Special Issue "Semantic Interoperability and Knowledge Building"

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A special issue of Future Internet (ISSN 1999-5903).

Deadline for manuscript submissions: closed (15 June 2012)

Special Issue Editor

Guest Editor
Dr. Salvatore Flavio Pileggi

Polytechnic University of Valencia, Camino de Vera, 46022 Valencia, Spain
E-Mail
Interests: Semantic technologies; grid/cloud computing; sensor networks; ambient intelligence; software engineering.

Special Issue Information

Dear Colleagues,

The Semantic Web would be an evolving extension of current Web model (referred as Syntactic Web) that introduces a semantic layer in which semantics, or meaning of information, are formally defined. Semantics should integrate web-centric standard information infrastructures improving several aspects of interaction among heterogeneous systems: semantic interoperability would improve common interoperability models (basic and functional interoperability) introducing the interpretation of means of data. Semantic interoperability is a concretely applicable interaction model under the assumption of adopting rich data models (commonly called Ontology) composed of concepts within a domain and the relationships among those concepts.

Semantic technologies are partially inverting the common view at actor intelligence: intelligence is not implemented (only) by actors but it is implicitly resident in the knowledge model. In other words, schemas contain information and the “code” to interpret it. They are providing a new understanding of knowledge representation.

This special issue also publishes an extended version of selected contributions from the IWSI (International Workshop on Semantic Interoperability, http://www.icaart.org/workshops.asp#IWSI) and SSW (Semantic Sensor Web, http://www.ic3k.org/SSW.asp) workshops.

Dr. Salvatore Flavio Pileggi
Guest Editor

Keywords

  • modeling and representation of knowledge
  • ontology development
  • Semantic web
  • Semantic systems and applications
  • Semantic technologies
  • Semantic agents and services
  • Semantic interaction
  • Semantic interoperable architectures and middlewares
  • Semantic sensor web
  • Semantic analysis and modeling of domains

Published Papers (7 papers)

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Editorial

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Open AccessEditorial When the Social Meets the Semantic: Social Semantic Web or Web 2.5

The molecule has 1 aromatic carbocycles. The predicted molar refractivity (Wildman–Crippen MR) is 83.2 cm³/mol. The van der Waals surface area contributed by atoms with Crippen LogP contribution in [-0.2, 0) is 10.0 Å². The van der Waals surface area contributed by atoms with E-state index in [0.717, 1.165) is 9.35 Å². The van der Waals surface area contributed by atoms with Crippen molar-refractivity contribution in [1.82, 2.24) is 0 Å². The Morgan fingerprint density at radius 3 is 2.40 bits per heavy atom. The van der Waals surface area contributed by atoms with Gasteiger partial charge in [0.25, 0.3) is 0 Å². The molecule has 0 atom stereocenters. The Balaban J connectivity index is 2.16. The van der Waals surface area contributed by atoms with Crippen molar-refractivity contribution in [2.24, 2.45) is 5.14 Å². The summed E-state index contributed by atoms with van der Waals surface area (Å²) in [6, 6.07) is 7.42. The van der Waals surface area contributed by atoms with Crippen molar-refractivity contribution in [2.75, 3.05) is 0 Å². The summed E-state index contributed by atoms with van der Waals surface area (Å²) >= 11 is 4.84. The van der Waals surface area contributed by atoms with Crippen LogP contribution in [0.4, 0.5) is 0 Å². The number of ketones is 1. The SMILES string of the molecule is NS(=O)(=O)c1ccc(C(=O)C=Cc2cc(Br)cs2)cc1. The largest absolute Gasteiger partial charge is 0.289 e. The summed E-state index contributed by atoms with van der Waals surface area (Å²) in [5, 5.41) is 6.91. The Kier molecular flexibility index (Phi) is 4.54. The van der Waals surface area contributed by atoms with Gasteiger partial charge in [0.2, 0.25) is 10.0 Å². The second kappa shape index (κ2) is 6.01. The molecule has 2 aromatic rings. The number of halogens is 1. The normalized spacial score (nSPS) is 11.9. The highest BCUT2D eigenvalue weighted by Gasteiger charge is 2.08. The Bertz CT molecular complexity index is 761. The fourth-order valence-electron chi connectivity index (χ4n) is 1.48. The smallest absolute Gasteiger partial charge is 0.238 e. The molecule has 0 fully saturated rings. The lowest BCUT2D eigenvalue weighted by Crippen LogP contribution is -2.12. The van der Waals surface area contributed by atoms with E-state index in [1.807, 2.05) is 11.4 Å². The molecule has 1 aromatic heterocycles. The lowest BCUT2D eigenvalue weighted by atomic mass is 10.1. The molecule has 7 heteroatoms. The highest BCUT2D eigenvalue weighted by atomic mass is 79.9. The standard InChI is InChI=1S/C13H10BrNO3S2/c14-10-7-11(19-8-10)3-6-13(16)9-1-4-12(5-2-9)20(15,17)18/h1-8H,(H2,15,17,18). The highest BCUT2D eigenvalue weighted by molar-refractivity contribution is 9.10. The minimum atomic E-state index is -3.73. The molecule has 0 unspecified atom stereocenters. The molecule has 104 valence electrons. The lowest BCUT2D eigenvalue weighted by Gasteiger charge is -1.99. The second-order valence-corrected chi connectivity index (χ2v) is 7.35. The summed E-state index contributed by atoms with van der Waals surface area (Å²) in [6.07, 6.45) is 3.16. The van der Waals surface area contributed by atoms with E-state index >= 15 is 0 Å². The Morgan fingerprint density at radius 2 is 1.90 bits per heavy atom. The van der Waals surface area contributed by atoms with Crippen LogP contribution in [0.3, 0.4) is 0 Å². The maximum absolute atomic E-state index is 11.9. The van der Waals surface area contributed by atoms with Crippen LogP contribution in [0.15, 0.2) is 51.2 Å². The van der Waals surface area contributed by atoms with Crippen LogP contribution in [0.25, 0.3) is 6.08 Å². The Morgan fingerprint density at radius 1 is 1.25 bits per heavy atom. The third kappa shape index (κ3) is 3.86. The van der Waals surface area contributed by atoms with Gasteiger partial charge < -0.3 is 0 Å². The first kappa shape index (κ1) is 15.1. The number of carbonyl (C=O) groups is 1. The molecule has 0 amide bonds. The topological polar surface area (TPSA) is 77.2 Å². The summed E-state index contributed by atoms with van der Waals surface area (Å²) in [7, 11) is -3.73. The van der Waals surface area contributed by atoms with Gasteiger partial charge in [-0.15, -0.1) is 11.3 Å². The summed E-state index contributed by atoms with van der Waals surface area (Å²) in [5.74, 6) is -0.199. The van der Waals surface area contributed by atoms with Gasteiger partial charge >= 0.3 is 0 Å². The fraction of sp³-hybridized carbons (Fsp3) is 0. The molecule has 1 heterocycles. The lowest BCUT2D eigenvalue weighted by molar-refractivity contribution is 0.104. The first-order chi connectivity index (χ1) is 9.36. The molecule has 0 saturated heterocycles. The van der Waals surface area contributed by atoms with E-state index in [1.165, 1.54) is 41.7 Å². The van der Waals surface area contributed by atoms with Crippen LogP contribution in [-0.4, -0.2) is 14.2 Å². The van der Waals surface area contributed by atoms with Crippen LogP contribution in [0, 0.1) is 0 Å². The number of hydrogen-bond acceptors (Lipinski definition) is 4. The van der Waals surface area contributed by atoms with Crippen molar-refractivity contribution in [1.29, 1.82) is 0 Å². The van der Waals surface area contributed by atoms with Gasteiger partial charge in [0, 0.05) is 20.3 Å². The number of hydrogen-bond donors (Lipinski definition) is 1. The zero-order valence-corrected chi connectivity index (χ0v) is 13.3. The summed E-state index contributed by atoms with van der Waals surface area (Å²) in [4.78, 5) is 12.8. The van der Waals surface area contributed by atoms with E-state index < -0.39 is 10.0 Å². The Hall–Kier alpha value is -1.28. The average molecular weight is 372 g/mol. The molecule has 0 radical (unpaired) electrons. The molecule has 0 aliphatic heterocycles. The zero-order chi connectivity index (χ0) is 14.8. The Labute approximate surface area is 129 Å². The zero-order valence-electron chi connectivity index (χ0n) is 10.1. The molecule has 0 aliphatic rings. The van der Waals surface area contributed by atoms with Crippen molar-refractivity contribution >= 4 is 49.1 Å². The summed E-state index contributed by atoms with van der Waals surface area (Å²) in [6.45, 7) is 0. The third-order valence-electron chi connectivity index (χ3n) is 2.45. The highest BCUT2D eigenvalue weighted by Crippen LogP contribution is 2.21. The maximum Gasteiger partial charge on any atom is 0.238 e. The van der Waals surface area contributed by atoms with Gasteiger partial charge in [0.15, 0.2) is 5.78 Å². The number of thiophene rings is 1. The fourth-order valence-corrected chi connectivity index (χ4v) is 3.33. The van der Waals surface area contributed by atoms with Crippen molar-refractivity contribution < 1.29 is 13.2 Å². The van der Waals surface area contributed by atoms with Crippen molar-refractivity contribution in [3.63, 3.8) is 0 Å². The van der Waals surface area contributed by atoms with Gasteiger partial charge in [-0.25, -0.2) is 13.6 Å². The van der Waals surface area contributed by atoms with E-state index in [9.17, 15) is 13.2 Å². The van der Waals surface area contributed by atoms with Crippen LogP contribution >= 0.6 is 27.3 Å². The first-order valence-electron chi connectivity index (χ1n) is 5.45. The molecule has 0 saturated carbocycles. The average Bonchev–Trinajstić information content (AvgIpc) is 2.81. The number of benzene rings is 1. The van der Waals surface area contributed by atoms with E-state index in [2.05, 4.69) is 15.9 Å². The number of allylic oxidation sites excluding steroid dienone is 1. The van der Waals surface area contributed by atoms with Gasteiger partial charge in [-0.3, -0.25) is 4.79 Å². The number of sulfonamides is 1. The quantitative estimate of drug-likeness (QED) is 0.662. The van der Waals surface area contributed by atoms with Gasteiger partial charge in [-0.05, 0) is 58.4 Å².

Future Internet 2012, 4(3), 852-864; doi:10.3390/fi4030852
Received: 30 May 2012 / Revised: 28 June 2012 / Accepted: 7 September 2012 / Published: 21 September 2012
Cited by 4 | PDF Full-text (502 KB) | HTML Full-text | XML Full-text
Abstract
The social trend is progressively becoming the key feature of current Web understanding (Web 2.0). This trend appears irrepressible as millions of users, directly or indirectly connected through social networks, are able to share and exchange any kind of content, information, feeling or
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The social trend is progressively becoming the key feature of current Web understanding (Web 2.0). This trend appears irrepressible as millions of users, directly or indirectly connected through social networks, are able to share and exchange any kind of content, information, feeling or experience. Social interactions radically changed the user approach. Furthermore, the socialization of content around social objects provides new unexplored commercial marketplaces and business opportunities. On the other hand, the progressive evolution of the web towards the Semantic Web (or Web 3.0) provides a formal representation of knowledge based on the meaning of data. When the social meets semantics, the social intelligence can be formed in the context of a semantic environment in which user and community profiles as well as any kind of interaction is semantically represented (Semantic Social Web). This paper first provides a conceptual analysis of the second and third version of the Web model. That discussion is aimed at the definition of a middle concept (Web 2.5) resulting in the convergence and integration of key features from the current and next generation Web. The Semantic Social Web (Web 2.5) has a clear theoretical meaning, understood as the bridge between the overused Web 2.0 and the not yet mature Semantic Web (Web 3.0). Full article